NEW YORK — Taco Bell executives are studying a strange new vocabulary emerging on this side of the border — the lingo of its young customers.
CEO Brian Niccol said the company features a “Millennial Word of the Week” at its headquarters as a reminder of how the chain’s biggest fan base communicates. Niccol said the words are “curated” by a group of employees in their 20s who send out an email every Tuesday or Wednesday. The words are also posted on screens and monitors around the office in Irvine, California.
The practice is another illustration of how eager companies are to understand millennials, who marketers say have quirks and traits that separate them from past generations. It’s a demographic that’s particularly important for Taco Bell, which is known for having younger customers who gobble up creations like Dorito-flavored tacos.
In the past, Niccol has said Taco Bell’s success has been driven by the time it spends understanding what makes its customers tick. That apparently includes familiarity with the way they talk.
One installment of the “Millennial Word of the Week,” for instance, featured the word “lit.” According to a company email, the word is an adjective “used to describe a certain situation, person, place or thing as awesome/crazy or just ‘happening’ in general.”
As an example of usage, it said, “Taco Bell was so lit last night. I had to wait in line for 15 minutes before I could order.”
Other slang terms featured in Taco Bell’s weekly updates have included “throwing shade,” which Urban Dictionary says is to publicly denounce or disrespect a person and “Dat ___, doe,” which translates to “That ___, though,” and is used to emphasize that something is “particularly awesome,” according to Urban Dictionary.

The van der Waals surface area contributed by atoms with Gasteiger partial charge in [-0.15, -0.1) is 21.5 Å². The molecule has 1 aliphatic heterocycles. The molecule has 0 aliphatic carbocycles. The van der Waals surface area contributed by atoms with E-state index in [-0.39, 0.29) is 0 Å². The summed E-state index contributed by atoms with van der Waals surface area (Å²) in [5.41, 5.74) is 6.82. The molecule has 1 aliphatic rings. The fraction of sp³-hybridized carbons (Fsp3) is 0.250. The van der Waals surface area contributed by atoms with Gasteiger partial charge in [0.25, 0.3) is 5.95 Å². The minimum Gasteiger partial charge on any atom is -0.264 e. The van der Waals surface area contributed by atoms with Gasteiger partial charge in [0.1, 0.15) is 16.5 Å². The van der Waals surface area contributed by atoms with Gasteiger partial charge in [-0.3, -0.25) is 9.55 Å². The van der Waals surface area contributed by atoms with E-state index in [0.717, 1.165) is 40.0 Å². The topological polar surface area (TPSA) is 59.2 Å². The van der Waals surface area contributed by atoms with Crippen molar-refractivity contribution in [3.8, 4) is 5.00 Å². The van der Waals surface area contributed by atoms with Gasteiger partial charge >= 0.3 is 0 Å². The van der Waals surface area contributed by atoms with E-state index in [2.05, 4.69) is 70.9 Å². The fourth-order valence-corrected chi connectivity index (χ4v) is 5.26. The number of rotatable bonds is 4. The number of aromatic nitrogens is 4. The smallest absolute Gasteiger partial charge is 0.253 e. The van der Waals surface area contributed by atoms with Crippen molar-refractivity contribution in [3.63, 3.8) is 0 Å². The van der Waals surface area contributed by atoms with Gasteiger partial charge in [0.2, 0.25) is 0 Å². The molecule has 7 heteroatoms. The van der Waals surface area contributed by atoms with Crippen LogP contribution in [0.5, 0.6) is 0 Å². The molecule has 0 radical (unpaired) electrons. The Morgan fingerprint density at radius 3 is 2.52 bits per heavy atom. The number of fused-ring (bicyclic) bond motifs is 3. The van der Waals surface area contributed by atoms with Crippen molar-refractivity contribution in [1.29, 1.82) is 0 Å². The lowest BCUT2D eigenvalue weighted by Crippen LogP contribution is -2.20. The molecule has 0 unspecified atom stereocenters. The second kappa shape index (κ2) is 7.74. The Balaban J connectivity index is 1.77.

“Some of these words you see, I don’t even know how you could use that in a sentence,” said Niccol, 41.
That proved true last year when he spoke at a presentation by Taco Bell parent company Yum Brands Inc., which also owns KFC and Pizza Hut. At the time, Niccol informed the audience of analysts and investors about the millennial phrase “on cleek,” which he explained meant “on point.”
Later, the website Buzzfeed noted that Niccol had meant to say “on fleek.” In a conversation with The Associated Press, Niccol said his social media team was quick to correct him after the meeting.
“The next day they were like, ‘You were close’,” Niccol said. “I accused them of telling me it’s ‘on cleek’.”
Taco Bell’s push to connect with teens isn’t limited to a study of their linguistics patterns, of course. Niccol said the chain is also formalizing a “teen advisory board” that will meet regularly and give the company feedback on what’s happening in culture.
“In the end, that’s how Taco Bell stays relevant,” Niccol said.